Review: Grindhouse (2007)

Note: This article was originally published in Technician on April 5, 2007.


Get a blast from the past with 'Grindhouse'

Filmgoers are about to get a blast from the past this weekend with the release of Grindhouse, a double-feature that pays homage to the grindhouse exploitation films of the '60s and '70s.

Robert Rodriguez (Sin City) and Quentin Tarantino (Pulp Fiction, Kill Bill) have teamed up to direct a tribute to the edgy, low-budget films of their childhood. The result is a film lover's dream come true, and a damn good time as well.

The film begins with Planet Terror, an over-the-top zombie gore-fest directed by Robert Rodriguez. Rose McGowan stars as Cherry, a go-go dancer who teams up with an old boyfriend, El Wray (played perfectly by Freddy Rodriguez) and a slew of other eccentric characters to take on a horde of flesh-eating zombies and the corrupt military officials behind the infection.

Gore oozes out of every scene, the violence is nonstop, and there are so many explosions you'll think you accidentally walked into the next Michael Bay popcorn flick.

If there is any major flaw with Rodriguez's entry, it's that there's too much action, and it all seems a bit too expensive for something claiming to pay homage to low-budget exploitation films of decades past.

However, Planet Terror packs such a punch and is such a thrilling ride that this is an easily forgivable offense.

Tarantino's offering, Death Proof is a much different film, in both style and tone. Tarantino has long expressed a love for exploitation films, and he clearly knows the turf better than Rodriguez. Big-budget action is pushed aside in favor of lengthy conversations and suspense, but if there's anything Tarantino has shown he has a strength for, it's clever dialogue.

It's possible that after the kinetic energy of Planet Terror, viewers might find Death Proof lethargically slow, to the point of boring. However, every good double-feature showcases movies that are vastly different in pacing and tone, and Grindhouse is no different.

Kurt Russell's performance as a serial killer stuntman who uses a car as his weapon of choice is one of the actor's strongest yet, and indicates that he still has the acting necessary to be a leading man.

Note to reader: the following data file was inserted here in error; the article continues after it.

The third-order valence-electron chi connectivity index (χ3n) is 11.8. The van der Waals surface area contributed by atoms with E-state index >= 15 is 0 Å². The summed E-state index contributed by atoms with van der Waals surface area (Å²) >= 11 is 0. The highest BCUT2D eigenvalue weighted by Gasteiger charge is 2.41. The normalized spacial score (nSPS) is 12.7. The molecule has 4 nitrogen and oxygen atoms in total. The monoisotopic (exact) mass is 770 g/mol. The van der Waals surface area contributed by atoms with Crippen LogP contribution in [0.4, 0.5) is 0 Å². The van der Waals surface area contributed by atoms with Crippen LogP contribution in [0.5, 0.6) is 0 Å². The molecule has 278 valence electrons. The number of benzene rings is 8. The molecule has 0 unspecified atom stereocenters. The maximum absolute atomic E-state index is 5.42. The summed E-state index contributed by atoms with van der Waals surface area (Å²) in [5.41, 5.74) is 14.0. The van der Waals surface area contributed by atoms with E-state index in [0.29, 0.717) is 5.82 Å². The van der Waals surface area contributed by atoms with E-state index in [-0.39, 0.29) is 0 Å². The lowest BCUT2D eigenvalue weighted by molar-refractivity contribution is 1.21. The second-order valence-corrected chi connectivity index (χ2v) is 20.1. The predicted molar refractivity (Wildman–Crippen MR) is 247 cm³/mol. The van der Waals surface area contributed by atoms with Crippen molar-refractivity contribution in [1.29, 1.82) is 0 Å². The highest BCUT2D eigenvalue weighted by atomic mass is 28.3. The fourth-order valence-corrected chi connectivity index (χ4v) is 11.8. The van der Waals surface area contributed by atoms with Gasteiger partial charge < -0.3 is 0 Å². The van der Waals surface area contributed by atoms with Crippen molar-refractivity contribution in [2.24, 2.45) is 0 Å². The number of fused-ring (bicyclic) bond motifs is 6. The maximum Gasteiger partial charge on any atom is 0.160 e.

Part slasher, part feminist revenge flick, Death Proof showcases Tarantino's ability to craft both intriguing dialogue and high-octane action. Though it takes its time in getting to the car crashes and chase sequences, each scene feels like it belongs, and there's enough dark comedy to keep things interesting. When it is time for the action, Tarantino chooses to use raw filmmaking techniques rather than CGI to keep things suspenseful, and the result is a spectacular chase that demonstrates how creativity and talent are more effective than a computer any day.

In between the films, viewers are treated to another staple of Grindhouse cinema: an intermission filled with previews for coming attractions. All of the trailers in Grindhouse are fake, and crafted by such contemporary horror film directors as Eli Roth, Rob Zombie and Edgar Wright. Each trailer pokes fun at a different subgenre of horror, from slashers to foreign imports, with hilarious results.

Technically speaking, Grindhouse looks and feels like something out of an old grindhouse movie theater. Both directors highlight the conventions and the flaws of the genre, from grainy and scratched footage to missing frames. When you add to that the inclusion of fake trailers, the atmosphere is perfectly nostalgic and campy.

Some might be put off by the extreme amount of gore and nudity in the film. Frankly, I'm surprised Grindhouse didn't receive an NC-17 for some of its more graphic imagery. However, these are both foundational elements of exploitation films, and Tarantino and Rodriguez were wise to acknowledge and have fun with the sheer absurdity of it all. As a parody of the gratuity of the genre, the result never feels gratuitous itself, but only as shocking and darkly hilarious as you'd expect given the material.

This is not a perfect film. However, in terms of entertainment value, it's the best time I've had in a theater so far this year. This is a movie to see with friends in theaters, and with a large audience to share the experience. At a running time of three hours, you'll be hard-pressed to find another film that gives you as much bang for your buck as Grindhouse.